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Calgary woman saved from deadly COVID-19 blood clot thanks to new device

Last Updated Aug 19, 2021 at 5:32 pm EDT

Brenda Crowell was recently freed of a deadly blood clot brought on by COVID-19 that's to doctors and a new medical device (pictured here). (PHOTO: Nick Blakeney, CityNews Calgary)

CALGARY – A Calgary woman who developed a deadly blood clot from COVID-19 was saved by a new medical device.

It’s a Canadian first.

Brenda Crowell was rushed to Foothills Medical Centre in May, where she was resuscitated after being clinically dead for more than 30 minutes due to blood clots that caused a pulmonary embolism.

“Technically I was dead,” she said. “It’s very overwhelming, it’s hard to believe. I was in the hospital for 27 days.”

Crowell initially only had mild symptoms of COVID-19, then there was worsening shortness of breath. It got extremely bad one day and that is when she was rushed to hospital.

“I had gone into full cardiac arrest by the time I got to hospital, and so they revived me and put me into a medically induced coma so they could intubate me.”

She was in a coma for over a week and spent a lengthy stint in the ICU.

At this point, doctors realized they needed to step in and stop the situation from getting worse.

“Brenda’s heart was doing extremely poorly, and we knew that there was a large amount of blood clots in her lungs,” said Dr. Jason Wong.

Physicians used a new device, called the Indigo Lightning CAT12, to quickly extract the embolism from the woman’s lungs.


“It’s like strips of blood clot,” said Wong. “(The device) is smart enough to tell when the tip of this is actually engaged in blood clot and when it is just in free-flowing blood, which is really important. Because you can imagine this like a fancy vacuum if you will.”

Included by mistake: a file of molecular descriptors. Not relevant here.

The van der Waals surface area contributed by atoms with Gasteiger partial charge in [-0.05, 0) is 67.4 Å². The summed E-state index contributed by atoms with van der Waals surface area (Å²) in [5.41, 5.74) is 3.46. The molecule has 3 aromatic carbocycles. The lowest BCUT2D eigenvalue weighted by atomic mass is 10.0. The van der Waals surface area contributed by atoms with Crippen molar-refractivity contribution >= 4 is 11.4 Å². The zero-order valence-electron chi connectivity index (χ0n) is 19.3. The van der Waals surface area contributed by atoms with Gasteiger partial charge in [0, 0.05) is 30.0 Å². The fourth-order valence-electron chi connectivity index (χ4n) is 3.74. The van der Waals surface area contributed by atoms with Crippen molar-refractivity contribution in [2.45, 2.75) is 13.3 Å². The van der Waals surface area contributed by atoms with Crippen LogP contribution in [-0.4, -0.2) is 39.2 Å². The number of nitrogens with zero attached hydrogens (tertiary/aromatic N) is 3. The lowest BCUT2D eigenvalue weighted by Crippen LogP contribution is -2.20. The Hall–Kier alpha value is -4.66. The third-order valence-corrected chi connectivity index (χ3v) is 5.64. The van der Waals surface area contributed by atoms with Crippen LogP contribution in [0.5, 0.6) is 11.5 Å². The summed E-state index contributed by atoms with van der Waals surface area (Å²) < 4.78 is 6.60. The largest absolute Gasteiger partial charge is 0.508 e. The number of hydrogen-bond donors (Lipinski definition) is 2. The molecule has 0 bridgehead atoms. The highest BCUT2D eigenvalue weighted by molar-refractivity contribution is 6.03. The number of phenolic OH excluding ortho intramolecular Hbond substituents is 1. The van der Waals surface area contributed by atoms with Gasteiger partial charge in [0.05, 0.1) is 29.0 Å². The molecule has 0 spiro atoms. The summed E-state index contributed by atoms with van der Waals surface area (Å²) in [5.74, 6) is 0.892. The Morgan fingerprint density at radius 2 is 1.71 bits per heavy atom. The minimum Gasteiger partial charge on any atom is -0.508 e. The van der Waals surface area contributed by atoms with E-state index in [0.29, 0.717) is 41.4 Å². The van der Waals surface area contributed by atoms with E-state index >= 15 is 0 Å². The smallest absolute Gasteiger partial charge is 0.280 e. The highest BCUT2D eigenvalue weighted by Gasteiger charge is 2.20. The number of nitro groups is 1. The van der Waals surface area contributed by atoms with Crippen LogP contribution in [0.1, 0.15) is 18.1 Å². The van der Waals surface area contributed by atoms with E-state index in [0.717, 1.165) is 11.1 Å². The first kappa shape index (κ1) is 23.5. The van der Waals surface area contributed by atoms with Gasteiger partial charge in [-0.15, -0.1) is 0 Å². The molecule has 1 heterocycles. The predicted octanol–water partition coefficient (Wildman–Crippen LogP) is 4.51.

The CAT12 is a catheter the size of a large straw, but similar devices that also exist would not be capable of being this precise.

Doctors said the process to remove the clots with the device is minimally invasive, though it did involve going through blood vessels in the heart and going down to the lungs to find the clots.

At numerous times during her hospital stay, Crowell said it was touch-and-go, and it was extremely hard for her family.

“My son, who at the time was 18, said ‘mom we didn’t know if we’d be planning your funeral,'” she said with tears welling up. “He reminded me when we were out, and he said at one point ‘my mom was the sickest person in the ICU for a couple of days’. Now, that’s a claim to fame you don’t want to have.”

She said it is still surreal to think back on the near-death experience and hopes this can serve as a message to other people to take the virus seriously. Initially, she said she was on the fence about getting the vaccine but the health scare changed her mind and she now has two doses of a vaccine along with her husband and son.

“You still have to be careful. You still have to, if you need to, wear a mask. Wash your hands, get the vaccine. It’s going to help,” she said. “Hopefully you don’t end up with a major blood clot in your lung like I did.”

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